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Most new cars have what used to be the cigarette lighter now labeled 12/120 volt power plug. It's fused at 15 or 20 amps on most cars. That would indicate the standard design criteria for customer usable loads from the battery and charging system is around 20 amps. If you add that to the other options like the radio/nav (fused at 15 also) that you most likely wouldn't be using while using an external inverter, I still wouldn't put larger that a 300 watt 120v inverter on the battery.


Last edited by wmapple; 07-20-2012 at 10:32 AM. Reason: brain fart
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post #26 of 198 Old 07-19-2012, 04:01 PM
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To produce 15 amps at 110 volts you need 138 amps at 12 volts, assuming zero losses in the inverter.

Last edited by Ron AKA; 07-19-2012 at 04:03 PM.
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post #27 of 198 Old 07-19-2012, 07:28 PM
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You are correct.

I've been home nursing a broken finger and had a brain fart.

The rule of thumb is that it takes approx. 10 amps at 12V DC to produce approx. 1 amp at 110V AC. Good pure sin wave inverters are about 90% efficient.

A 1750W load should drain the battery in under 1/2 hr. So it still comes down to the output of MG1.

Last edited by Doc Stressor; 07-19-2012 at 07:31 PM.
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post #28 of 198 Old 07-20-2012, 11:00 AM
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Hello, I noticed your conversation involving our batteries and wanted to offer some assistance. First and foremost, all lead-acid batteries can vent gas that is both toxic and flammable, regardless of whether or not they are "sealed" or "maintenance-free." The Camry hybrid battery is located in the trunk and needs to be properly-vented to the outside air, as do any batteries that are located in any enclosed space in a vehicle. The D34M BlueTop and D34 YellowTop mentioned in this thread, do not have provisions for external venting (both batteries are identical internally).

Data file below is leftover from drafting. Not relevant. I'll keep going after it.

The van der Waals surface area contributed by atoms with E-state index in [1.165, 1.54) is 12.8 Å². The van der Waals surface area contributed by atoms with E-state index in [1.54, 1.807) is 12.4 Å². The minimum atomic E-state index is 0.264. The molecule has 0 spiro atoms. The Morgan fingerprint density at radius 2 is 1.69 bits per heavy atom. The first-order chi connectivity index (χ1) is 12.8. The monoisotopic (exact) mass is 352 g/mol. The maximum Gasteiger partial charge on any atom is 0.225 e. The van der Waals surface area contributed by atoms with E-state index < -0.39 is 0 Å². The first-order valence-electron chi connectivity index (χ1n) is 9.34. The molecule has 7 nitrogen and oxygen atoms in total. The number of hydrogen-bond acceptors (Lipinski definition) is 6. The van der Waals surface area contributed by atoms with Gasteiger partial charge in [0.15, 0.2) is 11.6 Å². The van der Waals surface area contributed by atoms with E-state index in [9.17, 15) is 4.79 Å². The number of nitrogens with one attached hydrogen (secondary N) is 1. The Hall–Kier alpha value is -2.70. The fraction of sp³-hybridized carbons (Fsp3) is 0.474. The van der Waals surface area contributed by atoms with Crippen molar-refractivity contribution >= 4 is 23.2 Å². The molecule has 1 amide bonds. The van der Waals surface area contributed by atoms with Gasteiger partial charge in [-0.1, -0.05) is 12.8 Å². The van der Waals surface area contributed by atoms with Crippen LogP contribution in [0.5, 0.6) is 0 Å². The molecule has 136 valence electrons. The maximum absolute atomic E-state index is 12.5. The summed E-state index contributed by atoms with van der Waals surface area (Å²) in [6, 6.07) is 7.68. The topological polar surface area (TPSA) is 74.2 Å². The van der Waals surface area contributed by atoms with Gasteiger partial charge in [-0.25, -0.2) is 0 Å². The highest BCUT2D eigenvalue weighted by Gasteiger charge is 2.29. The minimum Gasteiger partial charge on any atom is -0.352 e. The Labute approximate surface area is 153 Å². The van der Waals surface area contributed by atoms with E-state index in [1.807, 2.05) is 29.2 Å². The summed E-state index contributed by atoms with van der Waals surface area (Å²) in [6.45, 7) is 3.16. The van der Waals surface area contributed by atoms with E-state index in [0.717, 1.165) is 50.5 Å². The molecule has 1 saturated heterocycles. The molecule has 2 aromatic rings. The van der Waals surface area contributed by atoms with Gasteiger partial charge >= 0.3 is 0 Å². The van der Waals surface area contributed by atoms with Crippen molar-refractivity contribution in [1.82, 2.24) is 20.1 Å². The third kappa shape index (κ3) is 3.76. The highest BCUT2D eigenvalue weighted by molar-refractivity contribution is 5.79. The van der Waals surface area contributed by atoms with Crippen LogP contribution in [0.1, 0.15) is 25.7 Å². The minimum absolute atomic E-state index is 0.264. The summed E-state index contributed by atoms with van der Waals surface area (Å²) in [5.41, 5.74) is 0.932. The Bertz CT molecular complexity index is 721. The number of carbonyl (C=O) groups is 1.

The DS46B24R YellowTop for the Prius does have a vent port, where an external vent hose can be attached, although I do not believe that battery meets or exceeds the OEM specs for the Camry. While a venting scenario is rare and may be unlikely to happen, we cannot recommend placing any battery is an enclosed location, unless it can be safely vented to the outside air.

In addition to our DS46B24R, our Group 27, 31, 34C, 51 and 78 batteries all have provisions for external venting, but we would consider all of those batteries to be custom fitments in a Camry Hybrid and special modifications may be needed to accommodate them. If anyone has any questions about our batteries, I'll do my best to answer them.

Jim McIlvaine
eCare Manager, OPTIMA Batteries, Inc.
www.twitter.com/optimabatteries
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post #29 of 198 Old 07-20-2012, 12:43 PM
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Quote:
Originally Posted by Oz_TCH View Post
Doesn't the "marine" type batteries supposedly give you many many more charge/discharge cycles than the car type batteries ? therefore the added cost/price ?
There are different types for different marine duty cycles. There is a marine starting battery which is a lot like a regular car battery, but typically has HD plates to stand up to pounding a planing boat gives a battery. It may also have a more spill-resistant vent design, but for the most part is engineered for a car-like charge/discharge cycle.

Then there is a deep cycle battery - which has different internal construction, typically with fewer but thicker plates. A starting battery will have e very short life if 'deep cycled' as the plate thickness, separator material, and grid design will not hold up to the chemical changes related to charge/discharge cycles. A deep cycle battery will also not be as good at high-amp loads - the design is for slow and steady loads, not sharp and peaky ones. Not that some deep cycle batteries can't work as starting batteries in a pinch - it's just that it will not have them live a long life.

The Camry hybrid 12 volt battery needs to be able to tolerate deep cycle, but doesn't have starting loads - MG1 that is used to start the ICE runs off the traction battery. As has been stated elsewhere, due to the lack of venting, a sealed design is critical to avoid risk of H2 accumulation.
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post #30 of 198 Old 07-20-2012, 02:39 PM
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Quote:
Originally Posted by OptimaJim View Post
First and foremost, all lead-acid batteries can vent gas that is both toxic and flammable, regardless of whether or not they are "sealed" or "maintenance-free." The Camry hybrid battery is located in the trunk and needs to be properly-vented to the outside air, as do any batteries that are located in any enclosed space in a vehicle.

If anyone has any questions about our batteries, I'll do my best to answer them.

Jim McIlvaine
eCare Manager, OPTIMA Batteries, Inc.
www.twitter.com/optimabatteries
The OEM supplied battery in the 2012 Camry Hybrid is not vented.

What is the difference between the D34M Blue Top and the D34 Yellow Top? Is it only the dual terminals on the Blue Top?